Mark Shucksmith, professor of planning at Newcastle University, Jane Atterton, senior lecturer and manager of the Rural Policy Centre at Scotland’s Rural College and Jayne Glass, researcher in geography at Uppsala University explain the reality of rural poverty in Britain, and how those in rural areas have more difficulty accessing state support through the welfare system.
In Britain, people imagine poverty as mainly an urban phenomenon. We think of poverty as rundown housing estates or tower blocks, far from the idyllic countryside scenes of shows like Escape to the Country.
But this is only part of the picture. Poverty in rural areas is more widespread than people might think. Fifty per cent of rural households experienced poverty at some point between 1991-2008 (54% in towns and cities). Surveys by the Financial Conduct Authority, an independent regulatory body, revealed that 54% of rural dwellers were financially vulnerable in 2018.
We have found that low pay, insecure employment, unaffordable housing and poor public transport infrastructure are all factors driving rural poverty. But the figures used to measure poverty (and determine where state support goes) are not always appropriate for rural contexts.
For example, the index of multiple deprivation, which governments use to identify areas where poverty is concentrated, can miss rural poverty, which is typically more dispersed. Such indices also use data on lack of car ownership to help measure an area’s poverty – but in a rural area, a car is essential even for poorer households.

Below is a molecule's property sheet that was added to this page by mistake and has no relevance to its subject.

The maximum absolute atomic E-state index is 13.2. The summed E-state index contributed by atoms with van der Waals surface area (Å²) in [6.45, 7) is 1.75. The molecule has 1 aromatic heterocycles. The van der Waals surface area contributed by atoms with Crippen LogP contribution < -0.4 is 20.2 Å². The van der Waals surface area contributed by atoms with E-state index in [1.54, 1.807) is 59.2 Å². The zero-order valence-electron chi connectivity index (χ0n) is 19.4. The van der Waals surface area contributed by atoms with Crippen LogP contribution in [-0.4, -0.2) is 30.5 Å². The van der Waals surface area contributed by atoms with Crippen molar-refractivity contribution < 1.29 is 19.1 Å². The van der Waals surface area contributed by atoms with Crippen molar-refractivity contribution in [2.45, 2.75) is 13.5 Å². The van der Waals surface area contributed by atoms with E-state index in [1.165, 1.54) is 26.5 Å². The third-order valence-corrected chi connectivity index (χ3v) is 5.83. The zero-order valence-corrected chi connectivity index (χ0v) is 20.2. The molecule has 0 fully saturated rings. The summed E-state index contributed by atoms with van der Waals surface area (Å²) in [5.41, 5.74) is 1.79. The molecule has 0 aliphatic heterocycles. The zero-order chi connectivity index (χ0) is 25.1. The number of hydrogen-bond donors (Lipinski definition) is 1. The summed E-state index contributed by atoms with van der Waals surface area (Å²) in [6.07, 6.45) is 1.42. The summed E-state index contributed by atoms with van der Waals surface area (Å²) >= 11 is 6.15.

Our new book Rural Poverty Today: Experiences of Social Exclusion in Rural Britain shows the reality of rural poverty in Britain, and how the current cost of living crisis is exacerbating it. And while families everywhere are suffering, those in rural areas have more difficulty accessing state support through the welfare system.
Rural cost of living
A 2021 report by Loughborough University found that for households in remote rural areas in Scotland, the minimum income standard is typically 15-30% higher than it is for urban households.
Rural living costs are higher largely because of fuel costs for heating and transport, and higher prices for food and other essentials. A 2020 study mapped “double energy vulnerability” – the combination of high fuel costs for transport and for heating – in Britain. The researchers found that rural households face the greatest financial pressure, as they pay a higher proportion of their income on these fuel costs. Rural homes tend …read more
Source:: The Week – All news